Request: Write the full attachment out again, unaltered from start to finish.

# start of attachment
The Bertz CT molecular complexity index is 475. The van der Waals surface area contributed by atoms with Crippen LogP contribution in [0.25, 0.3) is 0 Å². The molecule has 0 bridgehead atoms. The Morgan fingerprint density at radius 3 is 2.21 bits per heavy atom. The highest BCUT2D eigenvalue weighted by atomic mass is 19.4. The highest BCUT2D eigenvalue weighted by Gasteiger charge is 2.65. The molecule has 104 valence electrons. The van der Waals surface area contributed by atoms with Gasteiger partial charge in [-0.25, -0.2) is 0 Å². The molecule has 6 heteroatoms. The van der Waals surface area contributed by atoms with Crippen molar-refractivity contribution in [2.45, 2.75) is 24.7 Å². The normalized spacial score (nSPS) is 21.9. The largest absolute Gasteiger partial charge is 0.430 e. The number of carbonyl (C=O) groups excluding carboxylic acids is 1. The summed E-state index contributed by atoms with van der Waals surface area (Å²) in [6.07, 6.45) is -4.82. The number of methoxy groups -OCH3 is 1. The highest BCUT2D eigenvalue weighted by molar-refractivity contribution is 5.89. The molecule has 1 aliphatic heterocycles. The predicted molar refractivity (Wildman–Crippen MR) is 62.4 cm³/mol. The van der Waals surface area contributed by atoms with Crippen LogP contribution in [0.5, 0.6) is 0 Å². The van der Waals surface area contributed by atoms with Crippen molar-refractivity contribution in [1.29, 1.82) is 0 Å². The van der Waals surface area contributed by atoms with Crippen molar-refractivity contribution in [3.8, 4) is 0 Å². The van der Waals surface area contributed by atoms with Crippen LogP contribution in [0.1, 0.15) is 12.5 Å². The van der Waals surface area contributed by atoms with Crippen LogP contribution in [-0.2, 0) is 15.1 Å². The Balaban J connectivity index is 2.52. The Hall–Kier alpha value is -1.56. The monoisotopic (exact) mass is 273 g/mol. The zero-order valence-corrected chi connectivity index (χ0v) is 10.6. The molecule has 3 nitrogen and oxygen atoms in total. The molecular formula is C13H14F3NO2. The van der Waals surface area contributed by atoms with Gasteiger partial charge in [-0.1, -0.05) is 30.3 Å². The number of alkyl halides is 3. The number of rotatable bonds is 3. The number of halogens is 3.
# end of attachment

The Bertz CT molecular complexity index is 475. The van der Waals surface area contributed by atoms with Crippen LogP contribution in [0.25, 0.3) is 0 Å². The molecule has 0 bridgehead atoms. The Morgan fingerprint density at radius 3 is 2.21 bits per heavy atom. The highest BCUT2D eigenvalue weighted by atomic mass is 19.4. The highest BCUT2D eigenvalue weighted by Gasteiger charge is 2.65. The molecule has 104 valence electrons. The van der Waals surface area contributed by atoms with Gasteiger partial charge in [-0.25, -0.2) is 0 Å². The molecule has 6 heteroatoms. The van der Waals surface area contributed by atoms with Crippen molar-refractivity contribution in [2.45, 2.75) is 24.7 Å². The normalized spacial score (nSPS) is 21.9. The largest absolute Gasteiger partial charge is 0.430 e. The number of carbonyl (C=O) groups excluding carboxylic acids is 1. The summed E-state index contributed by atoms with van der Waals surface area (Å²) in [6.07, 6.45) is -4.82. The number of methoxy groups -OCH3 is 1. The highest BCUT2D eigenvalue weighted by molar-refractivity contribution is 5.89. The molecule has 1 aliphatic heterocycles. The predicted molar refractivity (Wildman–Crippen MR) is 62.4 cm³/mol. The van der Waals surface area contributed by atoms with Crippen LogP contribution in [0.5, 0.6) is 0 Å². The van der Waals surface area contributed by atoms with Crippen molar-refractivity contribution in [1.29, 1.82) is 0 Å². The van der Waals surface area contributed by atoms with Crippen molar-refractivity contribution in [3.8, 4) is 0 Å². The van der Waals surface area contributed by atoms with Crippen LogP contribution in [0.1, 0.15) is 12.5 Å². The van der Waals surface area contributed by atoms with Crippen LogP contribution in [-0.2, 0) is 15.1 Å². The Balaban J connectivity index is 2.52. The Hall–Kier alpha value is -1.56. The monoisotopic (exact) mass is 273 g/mol. The zero-order valence-corrected chi connectivity index (χ0v) is 10.6. The molecule has 3 nitrogen and oxygen atoms in total. The molecular formula is C13H14F3NO2. The van der Waals surface area contributed by atoms with Gasteiger partial charge in [-0.1, -0.05) is 30.3 Å². The number of alkyl halides is 3. The number of rotatable bonds is 3. The number of halogens is 3.